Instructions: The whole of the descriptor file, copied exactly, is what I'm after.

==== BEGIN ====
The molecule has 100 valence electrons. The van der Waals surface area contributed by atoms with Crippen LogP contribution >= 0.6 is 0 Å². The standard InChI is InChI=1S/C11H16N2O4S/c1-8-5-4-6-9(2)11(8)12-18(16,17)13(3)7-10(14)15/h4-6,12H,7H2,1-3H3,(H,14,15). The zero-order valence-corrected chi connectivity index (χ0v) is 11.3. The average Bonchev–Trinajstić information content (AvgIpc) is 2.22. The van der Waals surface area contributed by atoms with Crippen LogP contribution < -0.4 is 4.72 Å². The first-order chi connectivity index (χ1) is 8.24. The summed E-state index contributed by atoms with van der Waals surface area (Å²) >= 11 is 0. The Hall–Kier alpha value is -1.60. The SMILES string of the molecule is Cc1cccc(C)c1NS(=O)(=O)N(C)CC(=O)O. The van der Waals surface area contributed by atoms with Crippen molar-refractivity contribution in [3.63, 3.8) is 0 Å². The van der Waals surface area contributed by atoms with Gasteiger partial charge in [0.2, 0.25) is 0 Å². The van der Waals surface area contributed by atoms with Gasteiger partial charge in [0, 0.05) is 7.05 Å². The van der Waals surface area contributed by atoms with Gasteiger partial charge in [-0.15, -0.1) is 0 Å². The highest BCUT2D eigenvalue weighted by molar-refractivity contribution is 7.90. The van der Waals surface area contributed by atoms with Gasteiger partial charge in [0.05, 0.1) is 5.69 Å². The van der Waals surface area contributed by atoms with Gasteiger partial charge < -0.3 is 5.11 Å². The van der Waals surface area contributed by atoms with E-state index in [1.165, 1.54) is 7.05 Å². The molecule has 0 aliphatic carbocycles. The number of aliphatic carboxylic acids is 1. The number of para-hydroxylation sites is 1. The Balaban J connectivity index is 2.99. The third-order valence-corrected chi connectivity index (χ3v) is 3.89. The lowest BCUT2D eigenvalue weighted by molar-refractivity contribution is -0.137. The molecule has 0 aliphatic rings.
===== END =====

The molecule has 100 valence electrons. The van der Waals surface area contributed by atoms with Crippen LogP contribution >= 0.6 is 0 Å². The standard InChI is InChI=1S/C11H16N2O4S/c1-8-5-4-6-9(2)11(8)12-18(16,17)13(3)7-10(14)15/h4-6,12H,7H2,1-3H3,(H,14,15). The zero-order valence-corrected chi connectivity index (χ0v) is 11.3. The average Bonchev–Trinajstić information content (AvgIpc) is 2.22. The van der Waals surface area contributed by atoms with Crippen LogP contribution < -0.4 is 4.72 Å². The first-order chi connectivity index (χ1) is 8.24. The summed E-state index contributed by atoms with van der Waals surface area (Å²) >= 11 is 0. The Hall–Kier alpha value is -1.60. The SMILES string of the molecule is Cc1cccc(C)c1NS(=O)(=O)N(C)CC(=O)O. The van der Waals surface area contributed by atoms with Crippen molar-refractivity contribution in [3.63, 3.8) is 0 Å². The van der Waals surface area contributed by atoms with Gasteiger partial charge in [0.2, 0.25) is 0 Å². The van der Waals surface area contributed by atoms with Gasteiger partial charge in [0, 0.05) is 7.05 Å². The van der Waals surface area contributed by atoms with Gasteiger partial charge in [-0.15, -0.1) is 0 Å². The highest BCUT2D eigenvalue weighted by molar-refractivity contribution is 7.90. The van der Waals surface area contributed by atoms with Gasteiger partial charge in [0.05, 0.1) is 5.69 Å². The van der Waals surface area contributed by atoms with Gasteiger partial charge < -0.3 is 5.11 Å². The van der Waals surface area contributed by atoms with E-state index in [1.165, 1.54) is 7.05 Å². The molecule has 0 aliphatic carbocycles. The number of aliphatic carboxylic acids is 1. The number of para-hydroxylation sites is 1. The Balaban J connectivity index is 2.99. The third-order valence-corrected chi connectivity index (χ3v) is 3.89. The lowest BCUT2D eigenvalue weighted by molar-refractivity contribution is -0.137. The molecule has 0 aliphatic rings.